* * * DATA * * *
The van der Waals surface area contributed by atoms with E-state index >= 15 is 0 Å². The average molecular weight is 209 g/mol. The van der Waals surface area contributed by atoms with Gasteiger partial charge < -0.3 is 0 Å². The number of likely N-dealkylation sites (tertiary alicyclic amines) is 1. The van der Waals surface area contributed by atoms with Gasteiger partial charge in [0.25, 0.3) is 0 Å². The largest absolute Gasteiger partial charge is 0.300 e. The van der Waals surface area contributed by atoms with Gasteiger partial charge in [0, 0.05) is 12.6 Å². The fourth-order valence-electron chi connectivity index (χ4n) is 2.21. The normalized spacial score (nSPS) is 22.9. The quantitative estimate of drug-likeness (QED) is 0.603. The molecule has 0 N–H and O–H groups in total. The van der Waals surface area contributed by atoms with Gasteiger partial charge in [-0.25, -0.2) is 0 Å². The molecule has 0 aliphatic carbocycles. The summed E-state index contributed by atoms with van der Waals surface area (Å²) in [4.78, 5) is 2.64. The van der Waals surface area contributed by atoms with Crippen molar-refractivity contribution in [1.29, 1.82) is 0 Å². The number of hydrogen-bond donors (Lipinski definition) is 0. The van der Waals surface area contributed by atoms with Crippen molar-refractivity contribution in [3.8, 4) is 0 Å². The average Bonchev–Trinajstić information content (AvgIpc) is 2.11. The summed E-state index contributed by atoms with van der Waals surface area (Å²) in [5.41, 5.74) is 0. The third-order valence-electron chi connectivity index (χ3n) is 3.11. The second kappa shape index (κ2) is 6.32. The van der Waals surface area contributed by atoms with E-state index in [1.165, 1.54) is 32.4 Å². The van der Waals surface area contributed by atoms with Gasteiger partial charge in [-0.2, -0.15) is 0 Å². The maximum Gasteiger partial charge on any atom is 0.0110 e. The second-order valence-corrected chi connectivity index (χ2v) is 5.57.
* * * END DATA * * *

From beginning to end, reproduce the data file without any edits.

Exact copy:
The van der Waals surface area contributed by atoms with E-state index >= 15 is 0 Å². The average molecular weight is 209 g/mol. The van der Waals surface area contributed by atoms with Gasteiger partial charge < -0.3 is 0 Å². The number of likely N-dealkylation sites (tertiary alicyclic amines) is 1. The van der Waals surface area contributed by atoms with Gasteiger partial charge in [0.25, 0.3) is 0 Å². The largest absolute Gasteiger partial charge is 0.300 e. The van der Waals surface area contributed by atoms with Gasteiger partial charge in [0, 0.05) is 12.6 Å². The fourth-order valence-electron chi connectivity index (χ4n) is 2.21. The normalized spacial score (nSPS) is 22.9. The quantitative estimate of drug-likeness (QED) is 0.603. The molecule has 0 N–H and O–H groups in total. The van der Waals surface area contributed by atoms with Gasteiger partial charge in [-0.25, -0.2) is 0 Å². The molecule has 0 aliphatic carbocycles. The summed E-state index contributed by atoms with van der Waals surface area (Å²) in [4.78, 5) is 2.64. The van der Waals surface area contributed by atoms with Crippen molar-refractivity contribution in [1.29, 1.82) is 0 Å². The number of hydrogen-bond donors (Lipinski definition) is 0. The van der Waals surface area contributed by atoms with Crippen molar-refractivity contribution in [3.8, 4) is 0 Å². The average Bonchev–Trinajstić information content (AvgIpc) is 2.11. The summed E-state index contributed by atoms with van der Waals surface area (Å²) in [5.41, 5.74) is 0. The third-order valence-electron chi connectivity index (χ3n) is 3.11. The second kappa shape index (κ2) is 6.32. The van der Waals surface area contributed by atoms with E-state index in [1.165, 1.54) is 32.4 Å². The van der Waals surface area contributed by atoms with Gasteiger partial charge in [-0.2, -0.15) is 0 Å². The maximum Gasteiger partial charge on any atom is 0.0110 e. The second-order valence-corrected chi connectivity index (χ2v) is 5.57.